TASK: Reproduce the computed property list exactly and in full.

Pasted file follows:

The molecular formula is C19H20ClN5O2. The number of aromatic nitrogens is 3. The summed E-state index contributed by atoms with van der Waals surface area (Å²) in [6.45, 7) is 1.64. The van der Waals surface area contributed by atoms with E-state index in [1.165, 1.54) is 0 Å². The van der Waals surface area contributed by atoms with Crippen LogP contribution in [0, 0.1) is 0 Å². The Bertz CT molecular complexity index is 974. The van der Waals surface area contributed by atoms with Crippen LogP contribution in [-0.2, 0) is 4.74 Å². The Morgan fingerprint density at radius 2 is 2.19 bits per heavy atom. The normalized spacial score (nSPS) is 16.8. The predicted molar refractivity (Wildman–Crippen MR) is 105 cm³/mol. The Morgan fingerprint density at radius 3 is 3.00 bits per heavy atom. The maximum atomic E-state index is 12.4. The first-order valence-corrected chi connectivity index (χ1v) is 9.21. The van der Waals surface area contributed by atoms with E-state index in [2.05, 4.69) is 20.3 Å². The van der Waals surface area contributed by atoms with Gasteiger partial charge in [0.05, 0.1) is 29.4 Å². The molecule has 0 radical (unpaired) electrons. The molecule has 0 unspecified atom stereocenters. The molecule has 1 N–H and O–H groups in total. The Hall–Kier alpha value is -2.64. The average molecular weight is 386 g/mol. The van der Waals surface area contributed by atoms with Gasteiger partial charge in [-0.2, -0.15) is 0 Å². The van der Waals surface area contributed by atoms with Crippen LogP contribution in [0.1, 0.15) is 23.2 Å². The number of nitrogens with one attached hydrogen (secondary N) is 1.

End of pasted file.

The molecular formula is C19H20ClN5O2. The number of aromatic nitrogens is 3. The summed E-state index contributed by atoms with van der Waals surface area (Å²) in [6.45, 7) is 1.64. The van der Waals surface area contributed by atoms with E-state index in [1.165, 1.54) is 0 Å². The van der Waals surface area contributed by atoms with Crippen LogP contribution in [0, 0.1) is 0 Å². The Bertz CT molecular complexity index is 974. The van der Waals surface area contributed by atoms with Crippen LogP contribution in [-0.2, 0) is 4.74 Å². The Morgan fingerprint density at radius 2 is 2.19 bits per heavy atom. The normalized spacial score (nSPS) is 16.8. The predicted molar refractivity (Wildman–Crippen MR) is 105 cm³/mol. The Morgan fingerprint density at radius 3 is 3.00 bits per heavy atom. The maximum atomic E-state index is 12.4. The first-order valence-corrected chi connectivity index (χ1v) is 9.21. The van der Waals surface area contributed by atoms with E-state index in [2.05, 4.69) is 20.3 Å². The van der Waals surface area contributed by atoms with Gasteiger partial charge in [0.05, 0.1) is 29.4 Å². The molecule has 0 radical (unpaired) electrons. The molecule has 0 unspecified atom stereocenters. The molecule has 1 N–H and O–H groups in total. The Hall–Kier alpha value is -2.64. The average molecular weight is 386 g/mol. The van der Waals surface area contributed by atoms with Gasteiger partial charge in [-0.2, -0.15) is 0 Å². The van der Waals surface area contributed by atoms with Crippen LogP contribution in [0.1, 0.15) is 23.2 Å². The number of nitrogens with one attached hydrogen (secondary N) is 1.